Marking Up Books: Mutilation or act of love?
Cleaning out my files, I came across Mortimer Adler’s 1940 essay, ‘How to Mark a Book’.
Some book lovers view people who mark up books as evil defacers, page graffitists. I regularly mark up books, even ones I borrow. (I do erase my markings before returning a borrowed book.)
What did Adler have in mind?
Adler thought we should not prize books as objects, but rather revere them for the ideas they contain. Marking up as you read lets you to understand and interact with the author’s ideas, so marking up is not as an act of mutilation but of love. Some of his ideas:
- How many books you get through as a reader is less important than ‘how many can get through you’.
- Book ownership has two stages. The first is when you buy the book. The second is when you engage deeply with it, letting its ideas get ‘into your bloodstream’.
- Engaging with a book is easier when you mark it up. Doing so encourages you to reflect on and remember its ideas. It keeps you from passively taking in the author’s ideas or skimming the content.
- Marking up a book transforms it into your personal ‘intellectual diary’ because you record your reactions and views. When you return to a book you’ve marked up, you enjoy the added pleasure of re-reading your comments—where you agreed, disagreed, doubted, became excited, and questioned.
- Because your marked-up book provides so much information about your thinking and your feelings, you may be reluctant to lend it to your friends. Tell them to get their own copy and encourage them to mark it up.
- If you can’t stand the idea of writing in a beautiful or expensive book, buy a cheap second copy to mark up. Or write your comments on a sheet of paper that you can insert into your book.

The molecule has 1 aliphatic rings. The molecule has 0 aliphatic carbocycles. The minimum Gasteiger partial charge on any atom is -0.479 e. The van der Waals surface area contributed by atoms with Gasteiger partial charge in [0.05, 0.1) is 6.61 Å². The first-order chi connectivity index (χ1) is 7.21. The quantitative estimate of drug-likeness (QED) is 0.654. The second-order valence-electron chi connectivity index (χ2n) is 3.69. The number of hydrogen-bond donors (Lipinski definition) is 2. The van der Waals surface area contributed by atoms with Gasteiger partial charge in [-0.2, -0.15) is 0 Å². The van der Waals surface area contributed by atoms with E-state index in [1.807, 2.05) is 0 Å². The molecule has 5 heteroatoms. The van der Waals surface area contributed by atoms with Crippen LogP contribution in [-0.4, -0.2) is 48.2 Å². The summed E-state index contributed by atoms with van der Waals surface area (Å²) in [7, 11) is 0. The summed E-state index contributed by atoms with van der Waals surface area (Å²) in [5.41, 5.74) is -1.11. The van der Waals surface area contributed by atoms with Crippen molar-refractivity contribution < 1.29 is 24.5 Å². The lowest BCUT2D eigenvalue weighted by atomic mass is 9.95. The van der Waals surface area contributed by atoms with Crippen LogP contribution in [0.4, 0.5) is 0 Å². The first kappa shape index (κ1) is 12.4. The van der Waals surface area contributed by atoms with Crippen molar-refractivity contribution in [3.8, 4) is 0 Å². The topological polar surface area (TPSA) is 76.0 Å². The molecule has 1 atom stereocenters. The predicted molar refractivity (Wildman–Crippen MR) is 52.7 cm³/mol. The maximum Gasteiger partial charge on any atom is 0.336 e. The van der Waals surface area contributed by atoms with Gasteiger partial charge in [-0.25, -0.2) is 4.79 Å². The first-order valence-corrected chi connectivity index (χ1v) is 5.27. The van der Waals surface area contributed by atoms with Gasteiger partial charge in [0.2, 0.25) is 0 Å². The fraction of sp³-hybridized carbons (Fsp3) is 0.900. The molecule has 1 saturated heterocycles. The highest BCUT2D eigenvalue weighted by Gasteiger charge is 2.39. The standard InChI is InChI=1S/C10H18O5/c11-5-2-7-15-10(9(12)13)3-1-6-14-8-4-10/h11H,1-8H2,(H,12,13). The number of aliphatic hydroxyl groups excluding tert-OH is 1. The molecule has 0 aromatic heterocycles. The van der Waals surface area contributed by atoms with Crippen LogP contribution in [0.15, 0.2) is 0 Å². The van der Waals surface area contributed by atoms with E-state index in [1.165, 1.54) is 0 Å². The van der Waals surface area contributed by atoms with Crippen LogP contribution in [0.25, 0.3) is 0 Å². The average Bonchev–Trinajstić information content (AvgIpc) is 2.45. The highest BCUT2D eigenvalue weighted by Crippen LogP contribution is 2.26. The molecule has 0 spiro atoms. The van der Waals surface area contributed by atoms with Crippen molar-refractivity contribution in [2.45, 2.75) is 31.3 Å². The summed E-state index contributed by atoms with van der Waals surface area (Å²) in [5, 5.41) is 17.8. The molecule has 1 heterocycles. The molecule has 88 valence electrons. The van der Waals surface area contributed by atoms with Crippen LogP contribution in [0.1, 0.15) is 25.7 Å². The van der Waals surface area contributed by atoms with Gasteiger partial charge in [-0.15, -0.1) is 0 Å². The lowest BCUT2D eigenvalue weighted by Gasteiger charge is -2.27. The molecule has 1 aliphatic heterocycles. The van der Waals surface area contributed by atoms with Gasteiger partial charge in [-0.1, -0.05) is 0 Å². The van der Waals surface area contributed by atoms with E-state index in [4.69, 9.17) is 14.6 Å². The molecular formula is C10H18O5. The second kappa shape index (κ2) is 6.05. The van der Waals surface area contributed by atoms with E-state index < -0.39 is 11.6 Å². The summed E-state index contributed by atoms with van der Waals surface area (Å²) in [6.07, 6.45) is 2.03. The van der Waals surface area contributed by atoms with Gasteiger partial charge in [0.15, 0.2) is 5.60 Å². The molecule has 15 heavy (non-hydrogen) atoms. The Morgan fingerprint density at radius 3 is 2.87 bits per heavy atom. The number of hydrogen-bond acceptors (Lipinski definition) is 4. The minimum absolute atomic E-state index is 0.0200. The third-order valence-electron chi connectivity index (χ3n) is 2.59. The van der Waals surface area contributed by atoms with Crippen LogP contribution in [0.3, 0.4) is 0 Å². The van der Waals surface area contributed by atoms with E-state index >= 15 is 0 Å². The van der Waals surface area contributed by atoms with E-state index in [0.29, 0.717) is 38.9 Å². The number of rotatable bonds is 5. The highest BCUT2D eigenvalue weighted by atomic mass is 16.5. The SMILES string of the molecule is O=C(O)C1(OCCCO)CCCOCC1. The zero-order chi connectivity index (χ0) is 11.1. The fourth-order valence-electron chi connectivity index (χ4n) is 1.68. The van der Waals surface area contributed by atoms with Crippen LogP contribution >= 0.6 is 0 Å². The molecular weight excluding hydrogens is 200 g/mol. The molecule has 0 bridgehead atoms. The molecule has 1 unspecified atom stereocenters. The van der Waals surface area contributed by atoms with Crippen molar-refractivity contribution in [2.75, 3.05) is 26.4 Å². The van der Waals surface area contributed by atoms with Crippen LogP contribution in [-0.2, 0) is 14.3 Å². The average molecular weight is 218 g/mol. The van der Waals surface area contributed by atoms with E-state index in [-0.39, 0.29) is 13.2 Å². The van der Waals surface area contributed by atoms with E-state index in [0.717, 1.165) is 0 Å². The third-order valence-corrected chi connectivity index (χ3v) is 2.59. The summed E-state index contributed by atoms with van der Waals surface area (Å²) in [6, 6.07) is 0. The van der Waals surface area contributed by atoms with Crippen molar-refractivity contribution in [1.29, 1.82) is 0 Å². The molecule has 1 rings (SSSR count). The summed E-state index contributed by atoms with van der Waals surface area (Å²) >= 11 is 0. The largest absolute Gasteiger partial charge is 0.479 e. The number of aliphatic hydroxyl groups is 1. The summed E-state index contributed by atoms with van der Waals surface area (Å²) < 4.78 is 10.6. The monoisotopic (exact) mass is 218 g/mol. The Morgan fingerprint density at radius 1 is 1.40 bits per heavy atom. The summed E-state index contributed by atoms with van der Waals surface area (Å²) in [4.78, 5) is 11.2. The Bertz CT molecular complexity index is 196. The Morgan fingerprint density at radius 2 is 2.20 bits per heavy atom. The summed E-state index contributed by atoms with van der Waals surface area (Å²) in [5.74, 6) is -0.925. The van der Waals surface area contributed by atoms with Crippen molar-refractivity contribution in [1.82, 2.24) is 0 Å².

How to mark up
Adler believed we should mark up books ‘intelligently and fruitfully’. I think he was referring to non-fiction, but his ideas work as well for fiction. His suggestions:
- Place marks (e.g., vertical lines, asterisks, numbers) in the book’s margins to highlight the author’s major points and most interesting ideas.
- Use one mark (e.g. a vertical line) to pick out the author’s most important points. Restrict yourself to 10-20 main points.
- Use the margins to record questions and comments that come to mind when reading.
- Use the white space at the front or back of the book to write a summary and perhaps a critique.
I mark up most books, both fiction and non-fiction. Here’s my method:
- I use a soft 2B lead pencil and only mark in the page margins. I no longer underline–too intrusive.
- I use a vertical line to highlight what catches my attention—an idea, the way something is expressed, or an unfamiliar or interesting term. When reading fiction, I usually mark where the author has worded something in a special way, such as using an arresting image or an unusual descriptor. In non-fiction, I mark major points and again, anything that catches my attention.
- I record my reaction as a reader by adding exclamation marks, ticks (check marks) and question marks in the margins.
- When I finish the book, I usually re-read what I’ve highlighted and sometimes I take notes.
- If I’ve borrowed the book from a friend or the library, I erase my marks before returning it. I don’t want to foist my textual interpretations on others. But after marking up my own book, I keep the marks. The next time I pick up the book, my marginal notes help me locate information and remind me of my thoughts and judgments in my past reading.
Source: G. Tate, 1973, From Discovery to Style. Cambridge Mass. Winthrop Publishers Inc. Pp 297-302.
Click here if you want to read Adler’s article.
© Marsha Durham, Writing Companion blog, WordPress.